As the JOBS Act proceeds to enable startups and entrepreneurs to raise money, on June 19, 2015, the Securities and Exchange Commission (SEC) gets an A+ for updating its regulations in connection with the JOBS Act and allow smaller companies to more easily raise money from the public through “mini-IPOs” subject to less scrutiny could raise the ceiling on funding for companies and open the door to smaller investors.
The new regulations represent a change to the little-used Regulation A law which allowed companies to raise up to $5 million, but included hurdles, including registering offerings in each state they were sold. Regulation A+, introduced as a part of the 2012 JOBS Act, will enable companies to raise up to $50 million from the general public in any 12-month period, while eliminating some of Regulation A’s difficult registration rules.
Reg A+ allows entrepreneurs to raise a large sum of capital from a large pool of investors. By raising small amounts from many investors, an entrepreneur can spread out ownership of the company more broadly. Oftentimes, institutional investors require a certain level of control alongside their investments which can even result in an entrepreneur getting kicked out of their own company. In a typical Reg A+ offering, a company will not need to cede board seats or agree to other potentially adverse mechanisms that are typical when raising venture capital or private equity.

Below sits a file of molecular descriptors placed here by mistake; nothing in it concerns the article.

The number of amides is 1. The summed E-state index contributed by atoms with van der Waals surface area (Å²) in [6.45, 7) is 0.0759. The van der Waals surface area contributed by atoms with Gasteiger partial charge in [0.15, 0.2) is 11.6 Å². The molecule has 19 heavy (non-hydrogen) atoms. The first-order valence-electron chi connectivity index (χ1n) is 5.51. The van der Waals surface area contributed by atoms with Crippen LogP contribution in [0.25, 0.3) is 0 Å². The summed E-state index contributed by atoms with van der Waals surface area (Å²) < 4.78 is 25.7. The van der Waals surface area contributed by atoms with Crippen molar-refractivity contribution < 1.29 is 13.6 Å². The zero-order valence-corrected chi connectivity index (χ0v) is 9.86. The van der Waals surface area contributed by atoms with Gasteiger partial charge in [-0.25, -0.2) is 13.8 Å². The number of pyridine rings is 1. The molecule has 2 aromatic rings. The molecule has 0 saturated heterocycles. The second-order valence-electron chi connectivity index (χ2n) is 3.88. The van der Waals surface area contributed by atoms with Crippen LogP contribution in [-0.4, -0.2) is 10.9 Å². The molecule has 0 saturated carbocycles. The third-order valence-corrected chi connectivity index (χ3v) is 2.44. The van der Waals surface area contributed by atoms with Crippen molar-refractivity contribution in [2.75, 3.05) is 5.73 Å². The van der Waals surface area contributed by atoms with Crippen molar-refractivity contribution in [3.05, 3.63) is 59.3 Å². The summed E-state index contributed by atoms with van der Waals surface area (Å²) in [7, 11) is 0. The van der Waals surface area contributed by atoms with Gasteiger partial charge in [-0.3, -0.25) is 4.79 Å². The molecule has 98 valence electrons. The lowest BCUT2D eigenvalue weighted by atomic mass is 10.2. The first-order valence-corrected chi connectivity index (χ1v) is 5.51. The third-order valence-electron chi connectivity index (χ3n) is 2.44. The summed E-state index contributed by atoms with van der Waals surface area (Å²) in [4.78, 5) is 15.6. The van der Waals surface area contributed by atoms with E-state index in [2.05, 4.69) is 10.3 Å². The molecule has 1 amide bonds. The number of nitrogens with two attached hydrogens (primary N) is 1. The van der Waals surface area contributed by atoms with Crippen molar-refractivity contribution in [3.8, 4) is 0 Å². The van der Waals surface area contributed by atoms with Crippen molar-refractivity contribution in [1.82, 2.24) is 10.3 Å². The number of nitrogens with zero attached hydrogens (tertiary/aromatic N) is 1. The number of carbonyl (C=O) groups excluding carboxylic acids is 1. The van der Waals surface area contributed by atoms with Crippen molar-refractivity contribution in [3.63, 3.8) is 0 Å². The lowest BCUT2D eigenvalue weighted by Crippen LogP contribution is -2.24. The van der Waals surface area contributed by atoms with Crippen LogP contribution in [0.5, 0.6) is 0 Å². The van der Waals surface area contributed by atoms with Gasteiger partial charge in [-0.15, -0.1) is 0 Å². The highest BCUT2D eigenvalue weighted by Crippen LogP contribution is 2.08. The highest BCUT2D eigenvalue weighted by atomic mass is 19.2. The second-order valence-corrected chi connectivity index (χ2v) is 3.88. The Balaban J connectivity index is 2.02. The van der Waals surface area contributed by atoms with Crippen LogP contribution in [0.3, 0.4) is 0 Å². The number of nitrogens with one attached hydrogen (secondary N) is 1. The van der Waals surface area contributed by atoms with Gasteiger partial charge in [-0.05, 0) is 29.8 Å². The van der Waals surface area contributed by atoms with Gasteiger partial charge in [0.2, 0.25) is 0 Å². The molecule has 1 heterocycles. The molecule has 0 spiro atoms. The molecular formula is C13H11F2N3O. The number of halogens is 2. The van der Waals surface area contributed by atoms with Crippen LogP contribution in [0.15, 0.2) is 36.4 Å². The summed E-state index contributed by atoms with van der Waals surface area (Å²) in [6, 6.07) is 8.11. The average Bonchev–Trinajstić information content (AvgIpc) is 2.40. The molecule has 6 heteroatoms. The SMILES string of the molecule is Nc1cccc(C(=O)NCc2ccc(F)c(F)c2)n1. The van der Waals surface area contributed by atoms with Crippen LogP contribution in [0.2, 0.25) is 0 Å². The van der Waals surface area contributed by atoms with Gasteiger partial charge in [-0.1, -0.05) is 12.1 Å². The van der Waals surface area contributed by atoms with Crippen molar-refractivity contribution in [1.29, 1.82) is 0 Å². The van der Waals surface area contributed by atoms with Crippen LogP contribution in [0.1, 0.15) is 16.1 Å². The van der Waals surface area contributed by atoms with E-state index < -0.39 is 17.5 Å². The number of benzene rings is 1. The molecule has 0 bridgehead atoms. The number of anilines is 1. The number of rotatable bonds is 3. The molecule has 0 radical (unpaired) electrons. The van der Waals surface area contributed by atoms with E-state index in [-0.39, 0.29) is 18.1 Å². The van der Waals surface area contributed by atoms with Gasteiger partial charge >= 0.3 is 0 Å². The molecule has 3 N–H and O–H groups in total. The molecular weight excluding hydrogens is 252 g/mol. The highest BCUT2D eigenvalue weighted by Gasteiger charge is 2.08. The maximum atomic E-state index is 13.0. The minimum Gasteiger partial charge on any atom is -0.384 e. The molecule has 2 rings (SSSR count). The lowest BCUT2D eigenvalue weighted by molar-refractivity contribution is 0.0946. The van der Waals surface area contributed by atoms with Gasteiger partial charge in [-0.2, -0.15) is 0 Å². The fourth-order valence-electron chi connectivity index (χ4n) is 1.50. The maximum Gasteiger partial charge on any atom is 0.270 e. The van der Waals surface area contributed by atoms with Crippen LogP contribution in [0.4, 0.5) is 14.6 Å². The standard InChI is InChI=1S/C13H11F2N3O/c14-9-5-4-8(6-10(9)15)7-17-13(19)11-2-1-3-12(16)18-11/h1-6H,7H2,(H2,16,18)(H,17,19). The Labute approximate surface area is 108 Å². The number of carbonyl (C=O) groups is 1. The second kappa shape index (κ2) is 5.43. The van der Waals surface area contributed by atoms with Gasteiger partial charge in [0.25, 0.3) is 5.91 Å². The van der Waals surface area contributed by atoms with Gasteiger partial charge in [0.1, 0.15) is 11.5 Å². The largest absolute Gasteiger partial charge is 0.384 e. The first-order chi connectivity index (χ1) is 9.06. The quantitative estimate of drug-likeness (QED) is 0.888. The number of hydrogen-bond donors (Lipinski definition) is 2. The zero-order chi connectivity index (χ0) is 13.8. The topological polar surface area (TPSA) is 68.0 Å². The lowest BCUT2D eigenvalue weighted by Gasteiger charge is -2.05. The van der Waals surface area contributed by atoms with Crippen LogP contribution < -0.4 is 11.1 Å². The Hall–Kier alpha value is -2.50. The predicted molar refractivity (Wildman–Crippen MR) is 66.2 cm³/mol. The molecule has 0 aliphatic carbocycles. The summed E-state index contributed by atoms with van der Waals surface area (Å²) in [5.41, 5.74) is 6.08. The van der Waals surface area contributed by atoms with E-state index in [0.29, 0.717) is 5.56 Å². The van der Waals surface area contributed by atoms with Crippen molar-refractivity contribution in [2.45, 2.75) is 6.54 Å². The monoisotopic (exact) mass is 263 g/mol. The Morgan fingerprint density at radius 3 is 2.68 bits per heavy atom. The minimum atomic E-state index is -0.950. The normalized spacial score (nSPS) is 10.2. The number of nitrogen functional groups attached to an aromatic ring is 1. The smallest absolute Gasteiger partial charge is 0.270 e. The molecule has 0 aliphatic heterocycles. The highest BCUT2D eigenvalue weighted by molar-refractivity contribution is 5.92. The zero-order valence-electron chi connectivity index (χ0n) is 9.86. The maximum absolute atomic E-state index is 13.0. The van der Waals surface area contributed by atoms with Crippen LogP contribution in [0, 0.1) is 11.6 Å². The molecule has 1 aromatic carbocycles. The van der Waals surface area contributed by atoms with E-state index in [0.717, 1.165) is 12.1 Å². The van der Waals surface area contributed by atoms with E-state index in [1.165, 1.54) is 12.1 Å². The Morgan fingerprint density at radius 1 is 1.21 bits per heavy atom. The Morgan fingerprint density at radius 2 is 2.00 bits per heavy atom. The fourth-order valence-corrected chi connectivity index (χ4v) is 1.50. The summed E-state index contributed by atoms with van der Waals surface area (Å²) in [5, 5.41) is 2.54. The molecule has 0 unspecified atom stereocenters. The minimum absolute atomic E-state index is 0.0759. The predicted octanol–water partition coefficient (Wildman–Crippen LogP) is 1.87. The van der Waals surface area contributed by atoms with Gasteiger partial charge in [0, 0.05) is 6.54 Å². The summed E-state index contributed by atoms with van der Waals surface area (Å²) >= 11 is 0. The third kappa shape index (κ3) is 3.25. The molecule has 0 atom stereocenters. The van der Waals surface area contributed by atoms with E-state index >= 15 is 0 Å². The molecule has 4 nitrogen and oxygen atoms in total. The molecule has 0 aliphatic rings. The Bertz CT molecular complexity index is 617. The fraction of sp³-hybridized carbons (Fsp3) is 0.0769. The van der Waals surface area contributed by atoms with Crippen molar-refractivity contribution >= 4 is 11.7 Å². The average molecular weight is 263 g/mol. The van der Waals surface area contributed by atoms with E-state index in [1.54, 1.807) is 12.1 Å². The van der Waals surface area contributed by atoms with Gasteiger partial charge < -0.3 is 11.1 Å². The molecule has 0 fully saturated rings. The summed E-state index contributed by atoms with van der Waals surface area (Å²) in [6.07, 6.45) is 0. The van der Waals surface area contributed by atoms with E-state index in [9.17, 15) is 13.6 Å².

Regulation A+ also allows those funds to be raised from the general public, not just accredited investors.
Under previous regulations, only accredited investors were allowed to invest. Accredited investors are those individuals who earn more than $200,000 per year, or have a net worth of greater than $1,000,000. Now, anyone can invest, albeit with some limitations as to the amount.
To raise up to $50 million under a Regulation A+ Tier-2 “mini-IPO,” a company must have at least two years of audited financial records. The SEC then has to review the filed documents and grant approval before any company can start to raise capital.
“The real magic here with the A+ law is the elimination of the need for adhering to individual state-to-state compliance of Blue Sky laws,” says Bankroll.com founder Kendall Almerico. “Just imagine having to file in all 50 states and then waiting and waiting for each individual state to approve. That’s how it’s been forever.”
Blue Sky laws are state regulations “designed to protect investors against securities fraud by requiring sellers of new issues to register their offerings and provide financial details.”
The new law, however, also allows businesses to test the waters to gauge public interest in the investment and enter into conversations with potential investors prior to filing.